Grey Gardens, a large estate in the East Hamptons, was once crumbling and squalid, overrun by feral cats and raccoons. Its occupants, Edith Ewing Bouvier Beale and her daughter, also named Edith, were impoverished socialites, whose bizarre and often tragic relationship was portrayed in the 1975 documentary Grey Gardens. Last month, the famed estate was placed on the market for a cool $19.995 million, Katie Rogers of the New York Times reports. Rest assured that all feline tenants have been evicted.
Journalist Sally Quinn bought the property from “Little Edie,” as the younger Edith is known, for $220,000 in 1979. Though Little Edie reportedly told Quinn—while pirouetting through the living room—that the house just needed “a little paint,” Quinn and her husband, the late Washington Post executive editor Ben Bradlee, undertook an extensive renovation and cleaning project. Chief among the necessary upgrades was purging the pervasive stench of cat urine from the house. (A task made even more pressing seeing as Bradlee, according to Quinn, was "wildly allergic to cats.")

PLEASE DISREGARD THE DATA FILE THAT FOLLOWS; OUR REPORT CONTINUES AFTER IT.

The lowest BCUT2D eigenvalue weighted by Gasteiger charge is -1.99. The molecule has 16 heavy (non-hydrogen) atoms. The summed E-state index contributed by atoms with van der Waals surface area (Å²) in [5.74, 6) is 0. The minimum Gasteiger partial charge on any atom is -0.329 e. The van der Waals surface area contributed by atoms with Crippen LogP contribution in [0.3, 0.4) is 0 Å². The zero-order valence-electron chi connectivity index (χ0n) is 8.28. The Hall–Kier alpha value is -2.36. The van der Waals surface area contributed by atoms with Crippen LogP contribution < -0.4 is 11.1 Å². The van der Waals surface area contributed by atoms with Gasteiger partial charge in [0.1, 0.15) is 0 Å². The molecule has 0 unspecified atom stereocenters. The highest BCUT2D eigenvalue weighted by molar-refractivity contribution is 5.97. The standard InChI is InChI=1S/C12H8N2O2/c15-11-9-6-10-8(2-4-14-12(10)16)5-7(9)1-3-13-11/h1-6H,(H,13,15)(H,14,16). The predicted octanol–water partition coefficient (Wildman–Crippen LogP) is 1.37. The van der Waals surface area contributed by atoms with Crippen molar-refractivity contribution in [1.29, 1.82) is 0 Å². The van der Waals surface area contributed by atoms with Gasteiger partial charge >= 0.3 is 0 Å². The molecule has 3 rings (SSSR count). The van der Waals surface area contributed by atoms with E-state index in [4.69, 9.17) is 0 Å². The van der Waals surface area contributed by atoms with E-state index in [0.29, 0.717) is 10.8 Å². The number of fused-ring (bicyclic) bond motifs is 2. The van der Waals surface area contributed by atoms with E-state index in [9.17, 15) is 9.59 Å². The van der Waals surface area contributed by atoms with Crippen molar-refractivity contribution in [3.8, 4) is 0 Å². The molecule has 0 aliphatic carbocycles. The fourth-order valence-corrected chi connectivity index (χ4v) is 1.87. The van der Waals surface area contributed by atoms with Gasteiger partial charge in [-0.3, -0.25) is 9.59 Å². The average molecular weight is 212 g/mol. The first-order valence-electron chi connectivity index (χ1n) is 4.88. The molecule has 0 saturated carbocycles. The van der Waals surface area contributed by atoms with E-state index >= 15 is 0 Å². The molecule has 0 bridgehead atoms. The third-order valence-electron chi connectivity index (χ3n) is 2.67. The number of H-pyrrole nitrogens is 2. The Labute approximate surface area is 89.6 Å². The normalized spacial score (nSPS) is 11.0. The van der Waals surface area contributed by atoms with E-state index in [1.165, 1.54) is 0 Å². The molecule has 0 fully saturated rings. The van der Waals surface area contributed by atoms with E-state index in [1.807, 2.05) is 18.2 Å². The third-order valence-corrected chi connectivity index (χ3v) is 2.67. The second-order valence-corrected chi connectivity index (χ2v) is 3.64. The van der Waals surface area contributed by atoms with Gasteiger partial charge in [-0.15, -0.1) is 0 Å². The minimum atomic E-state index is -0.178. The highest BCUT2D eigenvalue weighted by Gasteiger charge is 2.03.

The estate wasn't always in such a state of disrepair. Little Edie and her mother (“Big Edie”), who were cousins of Jacqueline Kennedy, once led a privileged life at Grey Gardens, Kirstin Fawcett reports for Mental Floss. But Big Edie’s divorce from her husband left the pair with little except the sprawling mansion, where they lived as recluses for decades.
In 1971, Big and Little Edie became tabloid sensations after it was revealed that Department of Health investigators had visited the home and found it in a shocking state of disrepair. Around that time, the Edies agreed to collaborate with documentarians David and Albert Maysles. In the film, the Edies emerge as larger-than-life figures: loopy, flamboyant, and locked in a tortured co-dependency. Grey Gardens—once a stately home—became a decrepit embodiment of their social isolation and declining mental health.
After they acquired the estate, Quinn and Bradlee sought to return Grey Gardens to its former glory. They restored beds, lamps, sofas, chairs, and even a glass menagerie that once belonged to Big Edie. The property now has a working “Har-Tru tennis court, expansive gardens, and a heated gunite pool,” writes Sam Dangremond of Town & Country. These are luxurious amenities, to be sure, but perhaps not by East Hamptons standards. “There are 10 bedrooms,” Rogers writes of Grey Gardens in the Times, “but no in-home movie theater.”
Quinn decided to sell Grey Gardens after her husband died and, according to Rogers, she is determined to find a buyer who will not tear it down. Though Grey Gardens lacks a home entertainment system, it is rich with legacy.